21st Century Cures Act Holds Promise for Seniors and Senior Care Providers
As the American press focuses on the dismantling of the Affordable Care Act, the wheels have been set in motion to implement new health care legislation that enjoys strong bipartisan support. The 21st Century Cures Act (the “Act”), signed by President Obama on December 13, addresses a broad range of health care priorities, including drug innovation, biomedical research, and mental health reform. Among the myriad provisions in the Act are several that may prove beneficial over time for seniors and their care providers. They include:
- Increased funding for Alzheimer’s research and neurotechnology development. (Section 1001). The Act establishes a National Institutes of Health Innovation Account and appropriates $1.56 billion over the next decade to the Brain Research through Advancing Innovative Neurotechnologies (BRAIN) Initiative. The BRAIN Initiative seeks to accelerate the development and application of new technologies to treat brain disorders such as Alzheimer’s disease.
- Promoting access to mental health care and education for seniors. (Section 9012). The Act requires the Secretary of Health and Human Services to disseminate information and provide technical assistance regarding “evidence-based practices for the prevention and treatment of geriatric mental disorders and co-occurring mental health and substance use disorders among geriatric populations.” This requirement is part of a larger effort reflected in the Act to promote mental health parity and collaborative efforts to address mental health and substance use issues.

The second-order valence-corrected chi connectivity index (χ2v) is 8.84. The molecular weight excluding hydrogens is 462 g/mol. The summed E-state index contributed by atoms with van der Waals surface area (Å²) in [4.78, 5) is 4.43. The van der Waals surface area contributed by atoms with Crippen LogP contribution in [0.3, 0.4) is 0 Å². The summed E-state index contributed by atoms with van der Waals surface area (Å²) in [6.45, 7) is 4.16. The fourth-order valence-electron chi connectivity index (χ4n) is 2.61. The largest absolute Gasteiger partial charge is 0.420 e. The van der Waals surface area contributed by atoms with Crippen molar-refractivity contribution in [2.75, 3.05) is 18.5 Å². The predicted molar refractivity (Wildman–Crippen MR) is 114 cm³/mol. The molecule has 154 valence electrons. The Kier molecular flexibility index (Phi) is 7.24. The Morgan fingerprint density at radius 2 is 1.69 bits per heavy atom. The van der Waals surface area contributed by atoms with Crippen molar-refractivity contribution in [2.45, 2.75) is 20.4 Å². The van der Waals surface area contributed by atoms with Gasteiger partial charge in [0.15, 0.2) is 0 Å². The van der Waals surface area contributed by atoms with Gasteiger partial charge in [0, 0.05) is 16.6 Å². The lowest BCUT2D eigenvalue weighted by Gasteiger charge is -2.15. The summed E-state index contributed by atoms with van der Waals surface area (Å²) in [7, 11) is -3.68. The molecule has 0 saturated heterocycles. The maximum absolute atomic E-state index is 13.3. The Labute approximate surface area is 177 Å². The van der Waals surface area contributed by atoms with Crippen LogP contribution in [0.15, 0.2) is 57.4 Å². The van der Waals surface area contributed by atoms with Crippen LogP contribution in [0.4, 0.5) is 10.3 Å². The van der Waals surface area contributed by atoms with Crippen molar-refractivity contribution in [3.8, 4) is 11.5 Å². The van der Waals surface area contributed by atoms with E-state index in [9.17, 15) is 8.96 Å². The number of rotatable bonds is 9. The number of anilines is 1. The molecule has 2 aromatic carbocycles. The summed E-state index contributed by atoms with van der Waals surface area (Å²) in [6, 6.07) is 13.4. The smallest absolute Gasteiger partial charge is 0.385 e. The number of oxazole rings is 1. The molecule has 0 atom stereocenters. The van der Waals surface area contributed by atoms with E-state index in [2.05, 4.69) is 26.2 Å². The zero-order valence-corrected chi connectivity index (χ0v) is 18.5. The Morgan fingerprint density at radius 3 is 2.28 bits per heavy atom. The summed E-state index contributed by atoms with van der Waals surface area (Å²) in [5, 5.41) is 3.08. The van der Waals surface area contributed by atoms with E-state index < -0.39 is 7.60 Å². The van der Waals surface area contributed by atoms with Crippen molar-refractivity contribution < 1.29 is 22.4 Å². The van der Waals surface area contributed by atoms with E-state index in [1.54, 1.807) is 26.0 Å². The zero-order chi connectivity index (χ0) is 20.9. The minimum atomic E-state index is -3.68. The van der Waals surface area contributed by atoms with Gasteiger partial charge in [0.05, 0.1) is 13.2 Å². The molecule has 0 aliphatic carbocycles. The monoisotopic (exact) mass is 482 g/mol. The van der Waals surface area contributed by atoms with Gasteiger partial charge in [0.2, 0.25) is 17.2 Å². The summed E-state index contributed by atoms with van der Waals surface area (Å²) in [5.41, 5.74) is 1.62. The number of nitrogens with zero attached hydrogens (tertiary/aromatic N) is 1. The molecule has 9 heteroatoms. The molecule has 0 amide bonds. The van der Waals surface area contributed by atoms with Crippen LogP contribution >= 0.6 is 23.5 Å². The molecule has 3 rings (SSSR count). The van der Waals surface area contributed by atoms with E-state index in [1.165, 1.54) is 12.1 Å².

- Taking steps to expand telehealth options in Medicare. (Section 4013). The Act directs the Centers for Medicare & Medicaid Services and Medicare Payment Advisory Commission to report on the existing and potential uses of telehealth in the Medicare program. Congress will then use the reports to assess how to expand Medicare-covered telehealth services.
- Expediting the process of bringing new drugs to market. (Sections 3001-3044). The Act requires the FDA to establish program efficiencies, such as expediting the review process for certain drugs, and to issue guidance related to patient-focused drug development, such as the use of patient experience data in regulatory decisions.
Collectively, the above provisions are likely to have significant long-term impact on mental health for seniors. Whether caused by disease or external factors, unattended and undiagnosed mental health issues can lead to physical health and behavioral challenges for seniors and operational challenges for providers. The 21st Century Cures Act holds out the promise of addressing such challenges through research, education, and the promotion of new drug therapies and care delivery.
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